Improved in Situ Space Weather Data Services from the NOAA National Geophysical Data Center

Wednesday, 17 December 2014
Juan V Rodriguez1, William F Denig2, Janet C Green3, Tapuosi M Lotoaniu1, Robert E McGuire4, Robert J Redmon5, William Floyd Rowland6, Drew L Turner7, Robert S Weigel8 and Daniel C Wilkinson9, (1)University of Colorado Boulder, Boulder, CO, United States, (2)National Geophysical Data Center, Boulder, CO, United States, (3)GeoSynergy, Golden, CO, United States, (4)NASA Goddard Space Flight Cntr, Greenbelt, MD, United States, (5)Natl Geophysical Data Ctr, Boulder, CO, United States, (6)Cooperative Institute for Research in Environmental Sciences, Boulder, CO, United States, (7)University of California, Los Angeles, CA, United States, (8)George Mason University, Fairfax, VA, United States, (9)NOAA, Boulder, CO, United States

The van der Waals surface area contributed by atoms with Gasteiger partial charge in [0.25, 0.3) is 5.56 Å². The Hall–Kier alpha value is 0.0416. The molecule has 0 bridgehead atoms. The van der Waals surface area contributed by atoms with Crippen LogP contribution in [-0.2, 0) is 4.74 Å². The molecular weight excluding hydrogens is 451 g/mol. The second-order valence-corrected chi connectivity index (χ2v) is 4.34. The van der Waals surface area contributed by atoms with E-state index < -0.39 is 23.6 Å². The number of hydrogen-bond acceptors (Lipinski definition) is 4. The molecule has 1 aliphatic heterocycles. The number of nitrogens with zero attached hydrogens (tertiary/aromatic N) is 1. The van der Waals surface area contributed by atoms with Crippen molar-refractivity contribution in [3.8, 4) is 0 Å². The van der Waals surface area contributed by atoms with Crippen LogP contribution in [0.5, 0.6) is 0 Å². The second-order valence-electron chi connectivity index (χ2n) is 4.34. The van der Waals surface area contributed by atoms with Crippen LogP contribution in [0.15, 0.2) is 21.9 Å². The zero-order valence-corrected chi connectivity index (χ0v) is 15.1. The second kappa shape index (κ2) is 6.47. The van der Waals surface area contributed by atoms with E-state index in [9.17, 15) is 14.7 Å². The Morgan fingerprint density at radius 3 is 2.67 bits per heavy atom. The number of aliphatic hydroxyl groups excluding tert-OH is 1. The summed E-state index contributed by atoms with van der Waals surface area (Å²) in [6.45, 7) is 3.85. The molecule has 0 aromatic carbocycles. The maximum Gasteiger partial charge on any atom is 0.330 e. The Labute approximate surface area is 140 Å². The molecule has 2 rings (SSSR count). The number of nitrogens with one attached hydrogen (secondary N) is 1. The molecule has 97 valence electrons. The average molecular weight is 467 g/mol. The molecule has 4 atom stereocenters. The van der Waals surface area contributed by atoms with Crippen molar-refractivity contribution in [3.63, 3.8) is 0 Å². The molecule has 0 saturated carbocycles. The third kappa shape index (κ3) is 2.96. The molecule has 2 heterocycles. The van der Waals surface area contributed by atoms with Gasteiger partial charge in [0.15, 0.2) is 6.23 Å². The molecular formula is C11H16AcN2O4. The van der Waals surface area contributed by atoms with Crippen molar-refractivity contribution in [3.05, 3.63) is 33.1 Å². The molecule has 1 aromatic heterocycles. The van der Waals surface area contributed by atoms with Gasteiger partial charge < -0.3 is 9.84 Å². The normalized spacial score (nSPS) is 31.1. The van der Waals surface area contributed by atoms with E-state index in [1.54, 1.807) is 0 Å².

The international space weather enterprise relies heavily on in situ plasma, particle and magnetic field measurements from U. S. weather satellites. This year marks the 40th anniversary of the launch of the first U. S. geostationary weather satellite (SMS-1), which carried the direct ancestor of the current GOES Space Environment Monitor (SEM) suite. The GOES space weather observations support the issuance of real-time alerts by the NOAA Space Weather Prediction Center (SWPC). The publicly-available archive of space weather observations at the NOAA National Geophysical Data Center (NGDC) includes NOAA geostationary observations since 1974 and POES/MetOp and Air Force DMSP polar-orbiting observations since 1978 and 1982, respectively. This archive supports the retrospective aspect of the space weather enterprise, which includes model development and anomaly resolution efforts. Over the last several years, NGDC has made a concerted effort to improve its data services in cooperation with the broader space weather community. These improvements include (1) taking over the processing of existing products, (2) creating science-quality versions of existing products, (3) developing new products, (4) improving the distribution of these products, and (5) validating products via on-orbit cross-comparisons. Complementing this retrospective role, NGDC is also responsible for the next-generation GOES-R space weather instrument science and is working as part of the GOES-R calibration/validation group to ensure that these new instruments and their products meet NOAA’s requirements. This presentation will survey NGDC’s efforts in each of these areas, including (1) POES/MetOp SEM-2 fluxes and radiation belt indices, (2) GOES fluxes with data quality flags and error bars, (3) in situ products from GOES-R(S,T,U), (4) cooperative distribution efforts with the NASA Space Physics Data Facility (SPDF) and the Space Physics Environmental Data Analysis System (SPEDAS), and (5) inter-calibrations of solar energetic proton fluxes and of magnetospheric electron fluxes.